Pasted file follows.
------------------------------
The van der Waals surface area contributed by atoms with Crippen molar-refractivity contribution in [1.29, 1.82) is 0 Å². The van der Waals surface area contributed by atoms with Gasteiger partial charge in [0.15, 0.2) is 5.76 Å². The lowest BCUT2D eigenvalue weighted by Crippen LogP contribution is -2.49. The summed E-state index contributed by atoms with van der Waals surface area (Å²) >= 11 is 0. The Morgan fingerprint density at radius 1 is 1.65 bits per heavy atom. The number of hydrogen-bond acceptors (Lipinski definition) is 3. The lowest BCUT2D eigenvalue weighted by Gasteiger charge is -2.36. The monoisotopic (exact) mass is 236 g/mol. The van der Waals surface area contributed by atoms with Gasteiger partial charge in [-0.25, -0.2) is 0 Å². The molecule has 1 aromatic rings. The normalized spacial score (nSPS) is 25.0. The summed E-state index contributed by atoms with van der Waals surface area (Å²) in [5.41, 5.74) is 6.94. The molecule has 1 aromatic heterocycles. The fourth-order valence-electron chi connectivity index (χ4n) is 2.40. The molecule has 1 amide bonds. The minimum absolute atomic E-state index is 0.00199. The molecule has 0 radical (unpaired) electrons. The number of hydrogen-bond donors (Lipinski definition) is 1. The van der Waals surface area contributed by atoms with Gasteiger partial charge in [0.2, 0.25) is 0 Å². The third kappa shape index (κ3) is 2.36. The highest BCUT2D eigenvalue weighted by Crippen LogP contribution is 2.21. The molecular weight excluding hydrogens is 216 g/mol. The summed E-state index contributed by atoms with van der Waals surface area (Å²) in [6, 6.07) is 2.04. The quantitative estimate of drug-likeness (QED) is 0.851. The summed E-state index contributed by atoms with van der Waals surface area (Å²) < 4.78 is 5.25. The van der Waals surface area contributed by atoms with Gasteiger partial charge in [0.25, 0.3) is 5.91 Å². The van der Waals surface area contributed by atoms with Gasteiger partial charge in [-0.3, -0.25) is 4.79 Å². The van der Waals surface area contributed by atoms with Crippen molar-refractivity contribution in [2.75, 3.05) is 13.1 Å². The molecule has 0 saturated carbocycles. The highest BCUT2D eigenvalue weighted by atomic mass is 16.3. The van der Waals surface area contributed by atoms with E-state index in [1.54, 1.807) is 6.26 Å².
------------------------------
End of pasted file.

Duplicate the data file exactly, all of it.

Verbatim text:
The van der Waals surface area contributed by atoms with Crippen molar-refractivity contribution in [1.29, 1.82) is 0 Å². The van der Waals surface area contributed by atoms with Gasteiger partial charge in [0.15, 0.2) is 5.76 Å². The lowest BCUT2D eigenvalue weighted by Crippen LogP contribution is -2.49. The summed E-state index contributed by atoms with van der Waals surface area (Å²) >= 11 is 0. The Morgan fingerprint density at radius 1 is 1.65 bits per heavy atom. The number of hydrogen-bond acceptors (Lipinski definition) is 3. The lowest BCUT2D eigenvalue weighted by Gasteiger charge is -2.36. The monoisotopic (exact) mass is 236 g/mol. The van der Waals surface area contributed by atoms with Gasteiger partial charge in [-0.25, -0.2) is 0 Å². The molecule has 1 aromatic rings. The normalized spacial score (nSPS) is 25.0. The summed E-state index contributed by atoms with van der Waals surface area (Å²) in [5.41, 5.74) is 6.94. The molecule has 1 aromatic heterocycles. The fourth-order valence-electron chi connectivity index (χ4n) is 2.40. The molecule has 1 amide bonds. The minimum absolute atomic E-state index is 0.00199. The molecule has 0 radical (unpaired) electrons. The number of hydrogen-bond donors (Lipinski definition) is 1. The van der Waals surface area contributed by atoms with Gasteiger partial charge in [0.2, 0.25) is 0 Å². The third kappa shape index (κ3) is 2.36. The highest BCUT2D eigenvalue weighted by Crippen LogP contribution is 2.21. The molecular weight excluding hydrogens is 216 g/mol. The summed E-state index contributed by atoms with van der Waals surface area (Å²) in [6, 6.07) is 2.04. The quantitative estimate of drug-likeness (QED) is 0.851. The summed E-state index contributed by atoms with van der Waals surface area (Å²) < 4.78 is 5.25. The van der Waals surface area contributed by atoms with Gasteiger partial charge in [0.25, 0.3) is 5.91 Å². The van der Waals surface area contributed by atoms with Gasteiger partial charge in [-0.3, -0.25) is 4.79 Å². The van der Waals surface area contributed by atoms with Crippen molar-refractivity contribution in [2.75, 3.05) is 13.1 Å². The molecule has 0 saturated carbocycles. The highest BCUT2D eigenvalue weighted by atomic mass is 16.3. The van der Waals surface area contributed by atoms with E-state index in [1.54, 1.807) is 6.26 Å².